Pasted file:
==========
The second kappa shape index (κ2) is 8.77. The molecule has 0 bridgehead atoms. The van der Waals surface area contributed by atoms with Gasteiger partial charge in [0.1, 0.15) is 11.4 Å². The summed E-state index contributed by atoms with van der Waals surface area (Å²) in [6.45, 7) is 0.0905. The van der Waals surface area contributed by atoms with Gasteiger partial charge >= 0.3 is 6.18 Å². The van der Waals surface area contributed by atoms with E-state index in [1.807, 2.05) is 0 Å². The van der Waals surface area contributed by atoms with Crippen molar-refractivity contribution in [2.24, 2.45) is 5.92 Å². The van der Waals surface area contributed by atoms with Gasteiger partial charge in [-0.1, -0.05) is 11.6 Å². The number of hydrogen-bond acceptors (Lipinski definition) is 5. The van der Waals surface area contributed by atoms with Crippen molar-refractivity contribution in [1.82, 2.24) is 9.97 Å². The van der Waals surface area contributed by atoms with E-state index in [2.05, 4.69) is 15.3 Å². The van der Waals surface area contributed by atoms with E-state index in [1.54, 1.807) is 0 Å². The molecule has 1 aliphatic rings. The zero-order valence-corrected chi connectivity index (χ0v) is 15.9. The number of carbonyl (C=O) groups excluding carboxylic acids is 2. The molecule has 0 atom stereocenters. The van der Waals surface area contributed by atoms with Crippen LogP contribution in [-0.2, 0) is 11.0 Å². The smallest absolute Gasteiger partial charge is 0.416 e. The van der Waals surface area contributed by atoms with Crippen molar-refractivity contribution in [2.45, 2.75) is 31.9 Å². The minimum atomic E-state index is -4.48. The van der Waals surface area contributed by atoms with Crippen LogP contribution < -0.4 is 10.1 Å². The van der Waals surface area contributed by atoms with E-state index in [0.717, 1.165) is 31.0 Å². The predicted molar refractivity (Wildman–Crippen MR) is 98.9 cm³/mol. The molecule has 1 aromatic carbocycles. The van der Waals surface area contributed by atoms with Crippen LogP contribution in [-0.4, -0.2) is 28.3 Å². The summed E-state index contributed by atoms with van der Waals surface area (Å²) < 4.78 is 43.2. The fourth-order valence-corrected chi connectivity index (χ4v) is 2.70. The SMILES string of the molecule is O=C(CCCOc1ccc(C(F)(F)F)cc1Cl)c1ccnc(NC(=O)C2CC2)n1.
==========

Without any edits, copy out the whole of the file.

The second kappa shape index (κ2) is 8.77. The molecule has 0 bridgehead atoms. The van der Waals surface area contributed by atoms with Gasteiger partial charge in [0.1, 0.15) is 11.4 Å². The summed E-state index contributed by atoms with van der Waals surface area (Å²) in [6.45, 7) is 0.0905. The van der Waals surface area contributed by atoms with Gasteiger partial charge >= 0.3 is 6.18 Å². The van der Waals surface area contributed by atoms with E-state index in [1.807, 2.05) is 0 Å². The van der Waals surface area contributed by atoms with Crippen molar-refractivity contribution in [2.24, 2.45) is 5.92 Å². The van der Waals surface area contributed by atoms with Gasteiger partial charge in [-0.1, -0.05) is 11.6 Å². The number of hydrogen-bond acceptors (Lipinski definition) is 5. The van der Waals surface area contributed by atoms with Crippen molar-refractivity contribution in [1.82, 2.24) is 9.97 Å². The van der Waals surface area contributed by atoms with E-state index in [2.05, 4.69) is 15.3 Å². The van der Waals surface area contributed by atoms with E-state index in [1.54, 1.807) is 0 Å². The molecule has 1 aliphatic rings. The zero-order valence-corrected chi connectivity index (χ0v) is 15.9. The number of carbonyl (C=O) groups excluding carboxylic acids is 2. The molecule has 0 atom stereocenters. The van der Waals surface area contributed by atoms with Crippen LogP contribution in [-0.2, 0) is 11.0 Å². The smallest absolute Gasteiger partial charge is 0.416 e. The van der Waals surface area contributed by atoms with Crippen molar-refractivity contribution in [2.45, 2.75) is 31.9 Å². The minimum atomic E-state index is -4.48. The van der Waals surface area contributed by atoms with Crippen LogP contribution < -0.4 is 10.1 Å². The van der Waals surface area contributed by atoms with E-state index in [0.717, 1.165) is 31.0 Å². The predicted molar refractivity (Wildman–Crippen MR) is 98.9 cm³/mol. The molecule has 1 aromatic carbocycles. The van der Waals surface area contributed by atoms with Crippen LogP contribution in [-0.4, -0.2) is 28.3 Å². The summed E-state index contributed by atoms with van der Waals surface area (Å²) < 4.78 is 43.2. The fourth-order valence-corrected chi connectivity index (χ4v) is 2.70. The SMILES string of the molecule is O=C(CCCOc1ccc(C(F)(F)F)cc1Cl)c1ccnc(NC(=O)C2CC2)n1.